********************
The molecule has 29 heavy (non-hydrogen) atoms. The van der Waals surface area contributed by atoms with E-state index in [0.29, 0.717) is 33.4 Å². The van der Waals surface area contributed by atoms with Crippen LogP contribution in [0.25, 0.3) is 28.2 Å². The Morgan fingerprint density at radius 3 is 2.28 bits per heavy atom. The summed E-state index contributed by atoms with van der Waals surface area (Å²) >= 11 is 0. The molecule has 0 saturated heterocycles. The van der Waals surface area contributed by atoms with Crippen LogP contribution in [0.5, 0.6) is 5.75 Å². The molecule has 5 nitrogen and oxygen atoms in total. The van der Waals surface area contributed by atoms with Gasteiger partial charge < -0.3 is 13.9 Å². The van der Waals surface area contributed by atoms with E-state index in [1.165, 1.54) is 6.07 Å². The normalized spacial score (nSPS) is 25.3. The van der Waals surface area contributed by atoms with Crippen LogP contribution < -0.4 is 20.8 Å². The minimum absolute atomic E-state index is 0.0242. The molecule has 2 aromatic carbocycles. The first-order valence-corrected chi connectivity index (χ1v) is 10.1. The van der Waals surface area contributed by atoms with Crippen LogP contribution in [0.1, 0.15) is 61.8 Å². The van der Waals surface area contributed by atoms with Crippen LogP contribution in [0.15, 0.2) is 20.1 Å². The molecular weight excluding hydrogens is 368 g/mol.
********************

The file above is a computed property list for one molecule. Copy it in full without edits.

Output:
The molecule has 29 heavy (non-hydrogen) atoms. The van der Waals surface area contributed by atoms with E-state index in [0.29, 0.717) is 33.4 Å². The van der Waals surface area contributed by atoms with Crippen LogP contribution in [0.25, 0.3) is 28.2 Å². The Morgan fingerprint density at radius 3 is 2.28 bits per heavy atom. The summed E-state index contributed by atoms with van der Waals surface area (Å²) >= 11 is 0. The molecule has 0 saturated heterocycles. The van der Waals surface area contributed by atoms with Crippen LogP contribution in [0.5, 0.6) is 5.75 Å². The molecule has 5 nitrogen and oxygen atoms in total. The van der Waals surface area contributed by atoms with Gasteiger partial charge < -0.3 is 13.9 Å². The van der Waals surface area contributed by atoms with E-state index in [1.165, 1.54) is 6.07 Å². The normalized spacial score (nSPS) is 25.3. The van der Waals surface area contributed by atoms with Crippen LogP contribution < -0.4 is 20.8 Å². The minimum absolute atomic E-state index is 0.0242. The molecule has 2 aromatic carbocycles. The first-order valence-corrected chi connectivity index (χ1v) is 10.1. The van der Waals surface area contributed by atoms with Crippen LogP contribution in [0.1, 0.15) is 61.8 Å². The van der Waals surface area contributed by atoms with Crippen LogP contribution in [0.15, 0.2) is 20.1 Å². The molecular weight excluding hydrogens is 368 g/mol.